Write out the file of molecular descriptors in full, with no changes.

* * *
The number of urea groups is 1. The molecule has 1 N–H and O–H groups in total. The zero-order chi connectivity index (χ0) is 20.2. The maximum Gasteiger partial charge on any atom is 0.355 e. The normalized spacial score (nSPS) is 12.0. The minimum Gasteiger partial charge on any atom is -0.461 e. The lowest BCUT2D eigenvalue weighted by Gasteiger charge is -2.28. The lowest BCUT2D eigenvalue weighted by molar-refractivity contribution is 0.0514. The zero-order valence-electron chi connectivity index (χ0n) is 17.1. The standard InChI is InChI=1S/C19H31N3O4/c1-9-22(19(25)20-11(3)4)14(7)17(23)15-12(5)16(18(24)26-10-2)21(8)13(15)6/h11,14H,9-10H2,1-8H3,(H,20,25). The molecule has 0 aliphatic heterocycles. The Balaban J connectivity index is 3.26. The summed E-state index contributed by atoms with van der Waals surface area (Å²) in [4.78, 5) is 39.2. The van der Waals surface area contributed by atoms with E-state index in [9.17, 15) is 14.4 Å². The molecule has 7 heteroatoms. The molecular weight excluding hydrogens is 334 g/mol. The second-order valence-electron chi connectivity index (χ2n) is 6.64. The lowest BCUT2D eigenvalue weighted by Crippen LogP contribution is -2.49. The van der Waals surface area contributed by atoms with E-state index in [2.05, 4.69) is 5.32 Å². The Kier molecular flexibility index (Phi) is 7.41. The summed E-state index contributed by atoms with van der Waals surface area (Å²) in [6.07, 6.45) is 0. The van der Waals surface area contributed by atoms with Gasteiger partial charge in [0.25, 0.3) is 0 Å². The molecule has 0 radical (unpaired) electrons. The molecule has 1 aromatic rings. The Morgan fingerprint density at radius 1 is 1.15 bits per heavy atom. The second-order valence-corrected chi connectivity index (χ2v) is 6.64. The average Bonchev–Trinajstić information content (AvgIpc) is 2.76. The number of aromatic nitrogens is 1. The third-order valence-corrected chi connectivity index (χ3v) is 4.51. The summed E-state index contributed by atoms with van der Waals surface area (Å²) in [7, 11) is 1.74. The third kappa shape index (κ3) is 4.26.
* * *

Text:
The number of urea groups is 1. The molecule has 1 N–H and O–H groups in total. The zero-order chi connectivity index (χ0) is 20.2. The maximum Gasteiger partial charge on any atom is 0.355 e. The normalized spacial score (nSPS) is 12.0. The minimum Gasteiger partial charge on any atom is -0.461 e. The lowest BCUT2D eigenvalue weighted by Gasteiger charge is -2.28. The lowest BCUT2D eigenvalue weighted by molar-refractivity contribution is 0.0514. The zero-order valence-electron chi connectivity index (χ0n) is 17.1. The standard InChI is InChI=1S/C19H31N3O4/c1-9-22(19(25)20-11(3)4)14(7)17(23)15-12(5)16(18(24)26-10-2)21(8)13(15)6/h11,14H,9-10H2,1-8H3,(H,20,25). The molecule has 0 aliphatic heterocycles. The Balaban J connectivity index is 3.26. The summed E-state index contributed by atoms with van der Waals surface area (Å²) in [4.78, 5) is 39.2. The van der Waals surface area contributed by atoms with E-state index in [9.17, 15) is 14.4 Å². The molecule has 7 heteroatoms. The molecular weight excluding hydrogens is 334 g/mol. The second-order valence-electron chi connectivity index (χ2n) is 6.64. The lowest BCUT2D eigenvalue weighted by Crippen LogP contribution is -2.49. The van der Waals surface area contributed by atoms with E-state index in [2.05, 4.69) is 5.32 Å². The Kier molecular flexibility index (Phi) is 7.41. The summed E-state index contributed by atoms with van der Waals surface area (Å²) in [6.07, 6.45) is 0. The van der Waals surface area contributed by atoms with Gasteiger partial charge in [0.25, 0.3) is 0 Å². The molecule has 0 radical (unpaired) electrons. The molecule has 1 aromatic rings. The Morgan fingerprint density at radius 1 is 1.15 bits per heavy atom. The second-order valence-corrected chi connectivity index (χ2v) is 6.64. The average Bonchev–Trinajstić information content (AvgIpc) is 2.76. The number of aromatic nitrogens is 1. The third-order valence-corrected chi connectivity index (χ3v) is 4.51. The summed E-state index contributed by atoms with van der Waals surface area (Å²) in [7, 11) is 1.74. The third kappa shape index (κ3) is 4.26.